Why This 3.1 Miles Matters

In 2011, I got a voicemail from my Dad. He was going to attend a benefit walk in South Boston the next morning, and he invited Danielle and I to attend. He had already paid our registration fees. We just needed to show up.

Simple proposition, right? What son wouldn’t go?

But here’s the thing. At the time, my Dad had only been diagnosed with cancer 6 months prior. I think all of us were still in a weird haze. It was an uncomfortable feeling. For me. For him. For my family. None of us were prepared for this situation, no one knew for sure how best to react, what to do, or what to say. We just knew we were dealing with a serious issue, we didn’t know how serious, or at least it seemed none of use wanted to admit how serious it was, or maybe we just didn’t really want to accept it. Going to this walk meant possibly dealing with a lot of realities head on that I’m not sure I was ready to accept.

While a lot of thoughts went through my head, I am eternally thankful that my wife was unwavering in her decision. She was going. WE were going.

Looking back, it may have been one of the single best decisions we ever made.

It was a sunny, seasonably brisk morning along the water. We showed up. We got our t-shirts. We  shared some pleasantries. Asked a stranger to take a quick picture of us together.

And then we listened to the guest of honor, who just so happened to be my father’s doctor at the Dana Faber Cancer Institute. You could see a sense of pride across my father’s face as his doctor was introduced onto the stage. “That’s my doctor,” he said with small smile.

Hearing my father’s doctor speak about the strides being made in cancer research and about the increase in life expectancy for patients with Multiple Myeloma was incredibly inspiring. But at the same time, we were surrounded, shoulder to shoulder, with people who had recently lost loved ones.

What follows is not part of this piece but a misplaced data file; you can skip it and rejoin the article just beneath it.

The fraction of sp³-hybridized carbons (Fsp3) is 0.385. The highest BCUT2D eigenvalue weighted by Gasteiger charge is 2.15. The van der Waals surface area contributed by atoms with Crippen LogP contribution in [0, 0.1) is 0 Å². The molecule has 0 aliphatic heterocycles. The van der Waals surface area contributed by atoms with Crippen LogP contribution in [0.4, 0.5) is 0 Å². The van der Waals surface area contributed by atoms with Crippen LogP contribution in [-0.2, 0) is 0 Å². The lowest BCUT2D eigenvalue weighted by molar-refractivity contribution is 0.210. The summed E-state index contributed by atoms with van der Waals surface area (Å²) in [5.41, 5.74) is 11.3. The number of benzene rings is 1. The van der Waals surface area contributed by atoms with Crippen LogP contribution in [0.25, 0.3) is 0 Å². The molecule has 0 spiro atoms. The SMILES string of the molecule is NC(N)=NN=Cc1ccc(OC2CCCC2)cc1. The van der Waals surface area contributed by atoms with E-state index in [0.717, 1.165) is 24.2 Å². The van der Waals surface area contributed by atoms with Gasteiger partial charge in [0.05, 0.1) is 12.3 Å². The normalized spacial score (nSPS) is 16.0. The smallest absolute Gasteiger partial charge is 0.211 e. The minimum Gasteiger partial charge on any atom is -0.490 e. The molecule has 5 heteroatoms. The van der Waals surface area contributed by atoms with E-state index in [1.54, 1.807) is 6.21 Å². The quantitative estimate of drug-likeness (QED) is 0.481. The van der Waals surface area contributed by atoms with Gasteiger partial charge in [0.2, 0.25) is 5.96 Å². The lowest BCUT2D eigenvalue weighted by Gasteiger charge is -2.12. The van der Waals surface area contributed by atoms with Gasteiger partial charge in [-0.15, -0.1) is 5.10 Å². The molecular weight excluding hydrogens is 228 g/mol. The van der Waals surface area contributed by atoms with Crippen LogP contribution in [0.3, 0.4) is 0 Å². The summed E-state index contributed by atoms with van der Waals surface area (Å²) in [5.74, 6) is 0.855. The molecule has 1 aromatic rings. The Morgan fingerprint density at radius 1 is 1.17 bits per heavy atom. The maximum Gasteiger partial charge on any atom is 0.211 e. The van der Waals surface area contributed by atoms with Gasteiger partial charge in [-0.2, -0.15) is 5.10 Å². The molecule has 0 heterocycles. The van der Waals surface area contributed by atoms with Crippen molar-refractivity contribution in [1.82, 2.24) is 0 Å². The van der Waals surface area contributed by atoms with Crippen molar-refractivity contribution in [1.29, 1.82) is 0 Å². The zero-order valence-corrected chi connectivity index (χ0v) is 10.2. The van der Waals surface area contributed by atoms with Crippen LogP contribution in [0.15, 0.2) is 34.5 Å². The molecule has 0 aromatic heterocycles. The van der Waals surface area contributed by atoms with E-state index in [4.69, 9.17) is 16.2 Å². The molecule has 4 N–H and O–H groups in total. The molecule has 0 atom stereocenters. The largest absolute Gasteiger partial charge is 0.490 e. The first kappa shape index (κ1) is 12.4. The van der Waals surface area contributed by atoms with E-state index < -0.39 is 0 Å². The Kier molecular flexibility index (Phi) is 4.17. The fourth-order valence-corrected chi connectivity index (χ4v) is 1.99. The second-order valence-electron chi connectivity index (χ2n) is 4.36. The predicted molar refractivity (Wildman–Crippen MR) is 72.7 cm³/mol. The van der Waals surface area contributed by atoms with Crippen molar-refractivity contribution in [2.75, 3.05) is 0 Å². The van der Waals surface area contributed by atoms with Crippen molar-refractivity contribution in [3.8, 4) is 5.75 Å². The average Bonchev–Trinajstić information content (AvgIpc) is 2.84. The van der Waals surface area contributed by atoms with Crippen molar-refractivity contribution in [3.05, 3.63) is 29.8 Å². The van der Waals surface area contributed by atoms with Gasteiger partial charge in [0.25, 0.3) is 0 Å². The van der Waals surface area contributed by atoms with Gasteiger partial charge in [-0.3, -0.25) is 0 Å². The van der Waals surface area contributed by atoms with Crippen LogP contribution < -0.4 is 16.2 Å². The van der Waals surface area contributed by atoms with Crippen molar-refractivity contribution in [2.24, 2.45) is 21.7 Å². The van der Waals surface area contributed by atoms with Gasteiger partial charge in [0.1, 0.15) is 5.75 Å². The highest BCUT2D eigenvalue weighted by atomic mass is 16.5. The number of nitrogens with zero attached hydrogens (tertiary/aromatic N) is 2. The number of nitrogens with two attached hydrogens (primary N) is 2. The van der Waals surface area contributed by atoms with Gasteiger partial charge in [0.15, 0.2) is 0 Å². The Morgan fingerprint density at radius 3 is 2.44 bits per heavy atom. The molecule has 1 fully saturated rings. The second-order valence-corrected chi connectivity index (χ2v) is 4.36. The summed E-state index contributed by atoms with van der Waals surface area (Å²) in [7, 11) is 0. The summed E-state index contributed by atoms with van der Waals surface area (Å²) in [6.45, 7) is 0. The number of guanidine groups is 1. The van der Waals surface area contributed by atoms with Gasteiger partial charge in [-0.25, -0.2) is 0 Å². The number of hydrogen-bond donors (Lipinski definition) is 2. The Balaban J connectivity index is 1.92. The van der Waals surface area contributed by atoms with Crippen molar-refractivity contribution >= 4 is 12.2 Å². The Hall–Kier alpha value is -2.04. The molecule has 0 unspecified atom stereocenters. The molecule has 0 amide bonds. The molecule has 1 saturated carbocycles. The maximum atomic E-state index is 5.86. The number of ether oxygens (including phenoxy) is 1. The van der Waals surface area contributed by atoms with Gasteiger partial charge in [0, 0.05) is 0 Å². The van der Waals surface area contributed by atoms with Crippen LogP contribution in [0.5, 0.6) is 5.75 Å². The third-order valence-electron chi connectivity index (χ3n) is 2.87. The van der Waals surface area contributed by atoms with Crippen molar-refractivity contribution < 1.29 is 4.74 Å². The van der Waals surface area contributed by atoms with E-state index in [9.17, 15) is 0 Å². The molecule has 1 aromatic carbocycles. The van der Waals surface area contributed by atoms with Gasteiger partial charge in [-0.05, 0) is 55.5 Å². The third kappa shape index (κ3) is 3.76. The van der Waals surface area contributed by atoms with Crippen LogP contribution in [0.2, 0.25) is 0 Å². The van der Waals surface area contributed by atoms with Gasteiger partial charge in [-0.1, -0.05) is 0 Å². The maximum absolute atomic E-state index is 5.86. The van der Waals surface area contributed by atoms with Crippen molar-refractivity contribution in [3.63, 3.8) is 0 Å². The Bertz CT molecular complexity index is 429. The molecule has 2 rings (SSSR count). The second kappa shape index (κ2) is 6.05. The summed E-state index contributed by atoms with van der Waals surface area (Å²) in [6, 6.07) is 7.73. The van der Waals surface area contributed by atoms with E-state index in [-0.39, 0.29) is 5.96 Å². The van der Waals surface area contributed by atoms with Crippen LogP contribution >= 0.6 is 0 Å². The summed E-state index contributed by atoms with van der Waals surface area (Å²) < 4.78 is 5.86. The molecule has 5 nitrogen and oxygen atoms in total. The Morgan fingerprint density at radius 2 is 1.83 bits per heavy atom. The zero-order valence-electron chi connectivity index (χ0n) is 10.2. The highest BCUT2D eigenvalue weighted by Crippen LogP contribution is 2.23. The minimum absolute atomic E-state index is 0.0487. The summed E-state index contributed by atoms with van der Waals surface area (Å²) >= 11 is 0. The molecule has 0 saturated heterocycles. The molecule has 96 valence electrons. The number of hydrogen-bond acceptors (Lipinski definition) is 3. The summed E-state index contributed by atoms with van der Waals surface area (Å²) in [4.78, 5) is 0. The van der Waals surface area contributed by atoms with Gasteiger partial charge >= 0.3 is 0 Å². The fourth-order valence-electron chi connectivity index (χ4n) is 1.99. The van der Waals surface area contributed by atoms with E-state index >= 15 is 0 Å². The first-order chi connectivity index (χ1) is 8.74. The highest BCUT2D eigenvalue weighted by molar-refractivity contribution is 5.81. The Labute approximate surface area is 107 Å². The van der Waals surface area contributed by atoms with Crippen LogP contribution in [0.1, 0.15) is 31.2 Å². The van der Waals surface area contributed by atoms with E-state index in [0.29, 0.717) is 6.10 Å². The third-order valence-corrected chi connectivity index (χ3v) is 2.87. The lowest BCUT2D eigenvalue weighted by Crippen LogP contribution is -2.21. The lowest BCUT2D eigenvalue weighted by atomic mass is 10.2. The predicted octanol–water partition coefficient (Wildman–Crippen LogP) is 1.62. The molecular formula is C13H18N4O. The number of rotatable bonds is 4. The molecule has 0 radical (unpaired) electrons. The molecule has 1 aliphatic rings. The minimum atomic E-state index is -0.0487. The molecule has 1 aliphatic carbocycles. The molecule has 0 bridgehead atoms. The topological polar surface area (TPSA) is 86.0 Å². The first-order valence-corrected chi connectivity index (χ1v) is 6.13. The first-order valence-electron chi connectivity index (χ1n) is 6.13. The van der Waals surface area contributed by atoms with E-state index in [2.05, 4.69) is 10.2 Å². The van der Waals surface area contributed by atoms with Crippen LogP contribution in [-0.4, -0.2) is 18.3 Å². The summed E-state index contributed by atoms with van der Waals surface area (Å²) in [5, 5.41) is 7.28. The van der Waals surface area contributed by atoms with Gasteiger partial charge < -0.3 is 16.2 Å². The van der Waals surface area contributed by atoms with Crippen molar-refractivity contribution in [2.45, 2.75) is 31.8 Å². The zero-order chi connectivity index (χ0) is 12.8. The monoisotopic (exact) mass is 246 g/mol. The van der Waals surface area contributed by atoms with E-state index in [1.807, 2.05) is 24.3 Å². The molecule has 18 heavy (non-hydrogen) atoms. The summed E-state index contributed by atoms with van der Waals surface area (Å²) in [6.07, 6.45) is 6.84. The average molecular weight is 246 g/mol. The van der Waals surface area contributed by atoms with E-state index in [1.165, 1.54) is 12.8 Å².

I’ve thought a lot about this day. This moment. And it’s hard to describe with words. To this day, I haven’t been able to come up with the right ones despite a lot of effort in trying to find them.

Here was my Dad. Standing there. He had cancer. He was going through treatment. His cancer did not have a cure. And he was likely going to lose his battle well in advance of when any of us planned on him dying. The statistics were not in his favor. They were not in any of our favors. And yet he stood there, chin up, smiling.

We ended up walking three-in-a-row for 3.1 miles.

We talked about the weather. We talked about every dog that walked by. We noticed boats in the water. We talked about the Red Sox. For an hour, we walked and talked about seemingly all of life’s simple pleasantries. But we never once talked about his cancer, or how he was doing.

I blame part of that on me and being scared. The other blame goes to my Dad. He was hiding from the truth just as much as I was. But to him, that walk was about being thankful for his doctors, and showing  respect to everyone else going through the same struggle as him. I know he thought about the darker side to his cancer that day. I did. It was impossible not to.

But on that day, it didn’t need words. It didn’t need to be said. He had cancer. We already knew it, and saying it out loud wasn’t going to help. He was going to fight it, and we were going to be there to help him.

Fast forward to this weekend. It’s been 4 1/2 years since my father passed away. On one hand it seems like he left us only yesterday. At the same, I see my son who is now five years old, and I know so many holidays and birthdays haven’t been the same since losing him.

I am going to help support this event until the day a cure is found and people like my Dad are given a fighting chance to live out their lives.